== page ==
Sunday, June 23, 2024

Bus ride in Kerala

After a long time I travelled by bus in Kerala. The first leg was from Airport to Alleppey (Alappuzha) bus stand, and the second leg was from Alleppey to Changanasserry. The total cost came to Rs 157/-
I captured some pictures and videos from the bus. I could do this only after sunrise as I had started my journey at 4 am. The conductor and the driver got replaced at Ernakulam (as this was a long distance bus which proceeded to Trivandrum after dropping us at Alleppey.)
At Alleppey bus stand I had tea, a repeat exercise for me after nearly 55 years ! The method of making the tea is the same (as can be seen in the video) and the flavour is surprisingly the same. The cost of the tea was just Rs10
Boarded the Changanassery bus from there, with the assumption that it would take me through the same route that I had taken 55 years ago, but there were some changes. When I saw the bus entering Kallu palam (stone bridge) I assumed it would take a right turn and head for Irumbu palam (Iron bridge)
But it went straight ahead towards Kottara palam which was flattened out. Earlier this Kottara palam was built very high so that the Travancore King's boat could pass under it. Now there is no Palace and no King, so I presume that bridge was not required.
Coming back to kallu palam, this area was a trading centre about a century ago. Once a week, goods (mostly vegetables and pulses) were displayed on the broad steps next to the bridge and trading took place there. It was more of a barter system in those days. Here is a photo of the Kallu palam clicked by the Government photographer Zacharias D'Cruz. This was clicked way back in 1900
As the bus avoided the city, it reached Kaithavana within no time and I had to quickly click a picture of the church. I found that the church has expanded sideways.
The kodimaram (flag post) is prominent in the middle. This type of kodimaram is usually found in front of churches and temples all over Kerala. The bus took a turn at Kaithavana mukku (junction) and I found that the junction was pretty clean.
Heading straight towards the east, we reached Pallathuruthi. From the bridge we could see all the houseboats parked nearby. This is the starting and ending point of the Alleppey Houseboats.
About 40 years ago if one had to travel from Alleppey to Changanasseri, one had to cross three ferries namely Pallathuruthi, Nedumdy and Kidangara. With the construction of the bridges, movement became faster.
On either side we could see the paddy fields but now they are slushy with residual rain water.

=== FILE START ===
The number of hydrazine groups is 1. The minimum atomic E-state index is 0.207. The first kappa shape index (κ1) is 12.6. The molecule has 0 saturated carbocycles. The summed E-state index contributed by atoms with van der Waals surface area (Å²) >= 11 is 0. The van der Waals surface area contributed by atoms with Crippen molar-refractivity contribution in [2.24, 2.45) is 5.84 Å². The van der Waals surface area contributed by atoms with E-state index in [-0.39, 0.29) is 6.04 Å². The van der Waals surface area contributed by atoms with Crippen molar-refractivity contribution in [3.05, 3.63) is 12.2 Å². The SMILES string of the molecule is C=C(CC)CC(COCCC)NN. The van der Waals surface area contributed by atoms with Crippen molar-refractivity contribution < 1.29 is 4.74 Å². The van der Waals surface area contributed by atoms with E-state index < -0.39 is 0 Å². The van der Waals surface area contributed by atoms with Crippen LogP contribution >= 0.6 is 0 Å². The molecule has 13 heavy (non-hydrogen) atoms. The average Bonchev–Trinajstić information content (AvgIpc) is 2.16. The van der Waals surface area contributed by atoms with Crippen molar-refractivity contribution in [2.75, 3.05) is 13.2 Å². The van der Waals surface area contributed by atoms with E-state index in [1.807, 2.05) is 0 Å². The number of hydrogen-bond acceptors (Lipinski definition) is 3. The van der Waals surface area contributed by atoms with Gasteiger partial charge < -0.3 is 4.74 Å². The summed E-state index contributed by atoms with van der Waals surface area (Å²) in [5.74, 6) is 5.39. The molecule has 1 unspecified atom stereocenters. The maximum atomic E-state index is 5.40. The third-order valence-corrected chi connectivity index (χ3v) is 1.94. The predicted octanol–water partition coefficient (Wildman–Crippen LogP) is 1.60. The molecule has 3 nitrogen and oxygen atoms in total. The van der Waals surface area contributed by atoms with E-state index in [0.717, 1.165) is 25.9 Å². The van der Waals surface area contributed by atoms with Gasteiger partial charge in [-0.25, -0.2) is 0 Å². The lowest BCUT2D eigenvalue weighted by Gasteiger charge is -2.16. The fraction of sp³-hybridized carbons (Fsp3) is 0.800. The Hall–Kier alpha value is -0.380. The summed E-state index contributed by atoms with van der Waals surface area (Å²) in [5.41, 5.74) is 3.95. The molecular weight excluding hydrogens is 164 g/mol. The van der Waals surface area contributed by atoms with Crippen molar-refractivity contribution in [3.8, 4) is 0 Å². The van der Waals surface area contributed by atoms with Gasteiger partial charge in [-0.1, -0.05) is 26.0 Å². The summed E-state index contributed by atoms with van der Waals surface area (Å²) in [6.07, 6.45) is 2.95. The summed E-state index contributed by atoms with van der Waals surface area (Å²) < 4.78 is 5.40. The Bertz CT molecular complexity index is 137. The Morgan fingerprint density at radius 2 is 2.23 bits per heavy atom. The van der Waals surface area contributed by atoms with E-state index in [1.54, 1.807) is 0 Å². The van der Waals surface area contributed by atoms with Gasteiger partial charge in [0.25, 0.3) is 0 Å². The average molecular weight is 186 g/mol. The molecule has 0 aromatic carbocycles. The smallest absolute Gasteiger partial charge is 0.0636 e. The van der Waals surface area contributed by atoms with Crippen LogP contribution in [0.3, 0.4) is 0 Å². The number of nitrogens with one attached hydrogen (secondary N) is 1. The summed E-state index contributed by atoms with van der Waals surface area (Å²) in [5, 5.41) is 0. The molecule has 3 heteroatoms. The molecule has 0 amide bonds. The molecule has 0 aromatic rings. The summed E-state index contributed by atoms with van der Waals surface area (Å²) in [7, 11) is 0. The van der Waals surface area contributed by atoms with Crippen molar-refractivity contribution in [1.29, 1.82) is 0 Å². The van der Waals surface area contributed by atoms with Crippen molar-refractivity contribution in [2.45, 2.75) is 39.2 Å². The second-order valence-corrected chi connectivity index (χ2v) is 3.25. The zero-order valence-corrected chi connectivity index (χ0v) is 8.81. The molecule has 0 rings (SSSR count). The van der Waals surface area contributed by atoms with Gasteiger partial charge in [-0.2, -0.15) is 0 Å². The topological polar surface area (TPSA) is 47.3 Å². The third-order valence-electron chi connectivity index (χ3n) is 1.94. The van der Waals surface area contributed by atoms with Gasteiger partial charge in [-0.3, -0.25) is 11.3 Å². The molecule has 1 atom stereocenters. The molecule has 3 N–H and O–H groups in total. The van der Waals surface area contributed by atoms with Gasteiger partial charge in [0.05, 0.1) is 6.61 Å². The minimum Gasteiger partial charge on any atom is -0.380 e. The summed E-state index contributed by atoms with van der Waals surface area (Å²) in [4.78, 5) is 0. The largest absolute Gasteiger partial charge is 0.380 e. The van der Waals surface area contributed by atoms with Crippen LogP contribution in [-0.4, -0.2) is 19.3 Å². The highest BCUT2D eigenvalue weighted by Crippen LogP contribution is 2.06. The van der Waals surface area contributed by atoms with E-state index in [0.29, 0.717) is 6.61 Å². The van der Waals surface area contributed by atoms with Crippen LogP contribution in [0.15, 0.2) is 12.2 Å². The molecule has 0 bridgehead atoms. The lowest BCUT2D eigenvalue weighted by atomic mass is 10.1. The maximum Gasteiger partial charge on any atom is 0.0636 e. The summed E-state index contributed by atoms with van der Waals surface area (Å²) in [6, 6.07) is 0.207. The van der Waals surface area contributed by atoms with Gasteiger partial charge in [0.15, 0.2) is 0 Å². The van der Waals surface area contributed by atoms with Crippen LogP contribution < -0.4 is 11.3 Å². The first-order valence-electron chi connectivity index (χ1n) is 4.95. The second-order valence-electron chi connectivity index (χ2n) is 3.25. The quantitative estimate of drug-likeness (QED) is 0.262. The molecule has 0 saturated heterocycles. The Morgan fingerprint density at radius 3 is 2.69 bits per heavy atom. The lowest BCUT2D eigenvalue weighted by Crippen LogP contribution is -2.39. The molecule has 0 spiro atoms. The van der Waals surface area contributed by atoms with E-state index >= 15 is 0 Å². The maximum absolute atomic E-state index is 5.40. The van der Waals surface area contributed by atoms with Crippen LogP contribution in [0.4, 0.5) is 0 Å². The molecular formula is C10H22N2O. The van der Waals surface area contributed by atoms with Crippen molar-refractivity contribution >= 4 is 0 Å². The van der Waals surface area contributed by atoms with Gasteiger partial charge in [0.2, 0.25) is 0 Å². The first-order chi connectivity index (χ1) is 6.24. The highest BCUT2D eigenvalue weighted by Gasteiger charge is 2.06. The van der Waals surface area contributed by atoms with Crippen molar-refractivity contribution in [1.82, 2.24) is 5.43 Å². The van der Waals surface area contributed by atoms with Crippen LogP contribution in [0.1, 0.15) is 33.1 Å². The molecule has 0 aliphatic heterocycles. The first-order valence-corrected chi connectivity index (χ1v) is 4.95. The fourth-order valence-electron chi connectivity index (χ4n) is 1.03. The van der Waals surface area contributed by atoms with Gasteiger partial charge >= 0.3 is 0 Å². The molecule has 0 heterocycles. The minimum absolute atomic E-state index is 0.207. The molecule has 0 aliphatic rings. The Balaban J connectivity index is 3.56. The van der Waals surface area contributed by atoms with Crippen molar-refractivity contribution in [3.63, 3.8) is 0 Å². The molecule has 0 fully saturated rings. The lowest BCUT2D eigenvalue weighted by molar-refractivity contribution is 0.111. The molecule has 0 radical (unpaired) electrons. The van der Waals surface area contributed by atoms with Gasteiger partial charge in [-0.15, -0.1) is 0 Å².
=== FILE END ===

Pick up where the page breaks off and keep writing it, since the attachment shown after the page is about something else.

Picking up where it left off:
All said and done, it was a comfortable (and cost effective) journey for me, but I found that all the bus stands that I crossed were in very bad shape and needed a complete makeover. For example I saw a makeshift shelter made by some concerned people at the Changanassery stand.
Hope the present transport minister Mr Ganesh Kumar makes a note of this.
After a week I made my return journey by the same Kerala SRTC Low Floor airconditioned bus.

Saturday, March 23, 2024

Terrasinne

Terrasinne is a wonderful place to spend a day and be served by people who care for you.  It is a Multicuisine Restaurant located at F C road, Pune (near Tukaram Paduka chowk) Once you are seated, a young girl comes and explains to you how the restaurant functions.
All orders are to be placed with sign language and the menu card has an easy to understand prompt for it.
The food takes some time to come but that is understandable as it is freshly made. The ambiance and the staff put you at ease and that helps you to relax.
The reverse triangle sign of Terrasinne is an Alchemy sign which means 'Earth' (Terra) and Sinne means World Cuisines.
This is one dignified platform for many - 14 disabilities like, blind, deaf, down syndrome, intellectual disability, cerebral palsy, deaf and autistic spectrum, epilepsy..... (just a few to mention)
The founder, Dr. Sonam Kapse ensures that the kitchen does not use preservatives, additives or unhealthy ingredients. Terrasinne has collaborated with 200 plus farmers which encourages the propaganda of farm-to-table food.
Some of the photos I clicked while a food photo shoot was going on.
I heard that group discounts on party bookings are available. I feel more people should patronize the place as it is a win win situation. The joy and happiness you see on their faces is worth it. 
I made a short two minute video of them in action.
Before leaving we had Filter coffee and cold coffee from Trelish, and that is something I would personally recommend for the coffee fans.
I like their tip box and I presume the tip is shared by all.

Wednesday, January 31, 2024

Kala Ghoda Festival 2024

Had been to the Kala Ghoda Festival and took some general pictures of Mumbai, like this night shot of the Mumbai University